Thursday , 12 December 2019
Home » Opinion » Mahmood Yakubu and the challenge of history,  by Chris O. O. Biose
Mahmood Yakubu and the challenge of history,  by Chris O. O. Biose
PIC.19. From left: National commissioner, Independent Electoral Commission (INEC), Prince Solomon Adedeji; chairman of INEC, Prof. Mahmood Yakubu; and another national commissioner, Prof. Antonia Okoosi-Simbine, during the INEC’s presentation of certificate of registration to five new political parties, in Abuja on Friday (16/6/17). 03311/16/6/2017/Hogan-Bassey/ BJO/NAN

Mahmood Yakubu and the challenge of history,  by Chris O. O. Biose


At about 2.35 am on Saturday, February 16, 2019, the Chairman of Independent Electoral Commission (INEC), Professor Mamood Yakubu, announced the postponement of the Presidential and National Assembly elections scheduled to commence at 8.00 am on that day. He set a new date, February 23 and March 9, 2019, for the two main elections. Nigerians from all walks of life felt justifiably disappointed and angry.

At a well-attended stakeholders’ forum at 2.00 pm the same day, the INEC chairman attributed the postponement of the election to logistic challenges which made it impossible for the Commission to deliver requisite election materials to all parts of the country to enable elections commence at the same time in all parts of the country. This, he said necessitated postponement of the election.

In spite of his persuasive presentation, most Nigerians took the explanations of the INEC chairman with a pinch of salt. They wondered why the Commission had to wait for six hours before the commencement of polls to discover the logistic challenges facing it.

At an emergency caucus meeting in Abuja on February 18, 2019, the ruling All Progressives Congress (APC) unleashed a flurry of unsubstantiated allegations against the Commission. The APC National Chairman, Mr. Adams Oshiomhole alleged that INEC shared information relating to the postponed election with the opposition People’s Democratic Party (PDP). On his part, former Governor of Akwa Ibom State, Mr. Godswill Akpabio who defected from PDP to APC in August 2018 alleged that the REC for Akwa Ibom State, Mr. Mike Igini was working hand in hand with the Government of the state. The two party chiefs failed to produce any iota of evidence to support their weighty allegations.

President Muhammadu Buhari questioned the credibility of INEC and threatened that the electoral body would have to explain its “incompetence”. More ominously, he said among other things: “I am going to warn anybody who decides to snatch ballot boxes or lead thugs to disturb it (elections) may be that would be the last unlawful action he would take.
This call to extra-judicial killings and jungle justice by the President of a democratic state was roundly criticized by all well-meaning citizens.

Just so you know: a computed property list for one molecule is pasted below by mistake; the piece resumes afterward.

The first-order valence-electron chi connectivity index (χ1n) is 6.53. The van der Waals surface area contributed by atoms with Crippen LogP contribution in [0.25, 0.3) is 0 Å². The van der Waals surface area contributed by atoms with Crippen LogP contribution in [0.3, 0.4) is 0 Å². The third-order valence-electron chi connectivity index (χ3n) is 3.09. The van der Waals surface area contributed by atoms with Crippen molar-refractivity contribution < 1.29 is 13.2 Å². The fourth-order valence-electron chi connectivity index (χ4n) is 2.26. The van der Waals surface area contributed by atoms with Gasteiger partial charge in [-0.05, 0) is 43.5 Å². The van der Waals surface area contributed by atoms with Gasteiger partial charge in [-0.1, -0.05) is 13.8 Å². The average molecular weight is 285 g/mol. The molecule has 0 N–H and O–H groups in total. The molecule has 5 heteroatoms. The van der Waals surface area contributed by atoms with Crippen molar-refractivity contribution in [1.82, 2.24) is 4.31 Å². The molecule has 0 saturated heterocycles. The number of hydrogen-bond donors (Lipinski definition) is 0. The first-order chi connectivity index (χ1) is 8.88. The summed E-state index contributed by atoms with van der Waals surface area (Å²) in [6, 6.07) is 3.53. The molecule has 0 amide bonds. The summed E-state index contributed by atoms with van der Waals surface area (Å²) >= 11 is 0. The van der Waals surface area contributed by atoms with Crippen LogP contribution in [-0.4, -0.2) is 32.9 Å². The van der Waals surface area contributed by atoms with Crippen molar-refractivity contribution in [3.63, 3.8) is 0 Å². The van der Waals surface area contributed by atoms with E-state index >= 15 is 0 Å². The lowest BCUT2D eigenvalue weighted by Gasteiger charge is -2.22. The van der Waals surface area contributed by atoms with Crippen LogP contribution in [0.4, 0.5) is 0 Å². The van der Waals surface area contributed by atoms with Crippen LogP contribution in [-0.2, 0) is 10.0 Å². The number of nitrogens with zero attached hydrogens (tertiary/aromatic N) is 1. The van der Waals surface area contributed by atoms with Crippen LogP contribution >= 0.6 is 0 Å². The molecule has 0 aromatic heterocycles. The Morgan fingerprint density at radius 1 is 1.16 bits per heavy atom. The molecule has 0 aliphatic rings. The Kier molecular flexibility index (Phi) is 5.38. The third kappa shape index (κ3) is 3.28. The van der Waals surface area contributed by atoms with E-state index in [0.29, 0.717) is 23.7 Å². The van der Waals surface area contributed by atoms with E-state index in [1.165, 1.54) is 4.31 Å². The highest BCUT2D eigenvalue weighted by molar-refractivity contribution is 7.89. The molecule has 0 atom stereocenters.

In the afternoon of the same day, the Department of State Services (DSS) invited Professor Ibeanu, INEC Commissioner in charge of logistics and four other officals of the Commission for questioning. Some persons reportedly invaded Professor Ibeanu’s home in Enugu. Unknown persons also broke into his car and removed valuable personal equipment including laptops and iPADs. APC supporters also staged protests demanding removal of RECs for Akwa Ibom, Cross River and Rivers States.

Keen observers of the Nigerian political turf place the reactions of APC leaders to shift in the election date within a pattern of cowing the electorate as well as intimidating and arm-twisting the Commission to dance to the tune of the ruling party. In the circumstance, the Commission faces a daunting moral burden to maintain the requisite level of impartiality in executing its onerous task, which is even more challenging than the logistic nightmares that prompted the initial postponement of the election.

Therefore, the most critical factor that would make or mar the credibility of the 2019 elections is the moral status or impartiality of the electoral umpire.
The challenge of democracy
The June 12, 1993 truncated polls shows the extent to which military tyrants could go to thwart democratic ideals to serve their devious political objectives at the cost of severe human suffering which they inflict on the populace to achieve their anti-democratic ambitions. It also shows that democratic values can only be defended through the determined action of civil society, not the presumed voluntary goodness of military tyrants.

June 12, 1993 presidential election also cleared the air that a Nigerian could be trusted to be firm and fair. Prof. Nwosu, Chairman of the defunct NEC and his team performed creditably. He did not share the company of those who brought shame and dishonour to Nigerian intellectuals as the ready handmade of devils in Nigerian politics. His performance is abundant evidence that Nigeria does not lack men of honour and integrity as is generally presumed. It is proof of the fact that some Nigerians still have courage enough to embrace and hold on to the truth despite threats by merchants of violence.

The presidential election rescheduled for February 23 and March 9, 2019, presents Prof. Mahmood Yakubu and his team with the grimmest challenge of their lives. There is no doubt that they face intense pressure from the cabal that is currently running Nigeria including agents planted in the Commission by the cabal. Like Prof. Nwosu in 1993, Prof. Yakubu must choose whether to satisfy transient hustlers for power and go down in history as the man who let the country down in its hour of great need. He is also free to face the odds with courage and maintain a solid personal integrity in defence of democracy. By so doing, he stands to write his name in gold in Nigeria’s electoral and political history.

Biose, a former university teacher and human rights activist, is the National Coordinator, Team Niger Delta for Atiku/Obi

About Editor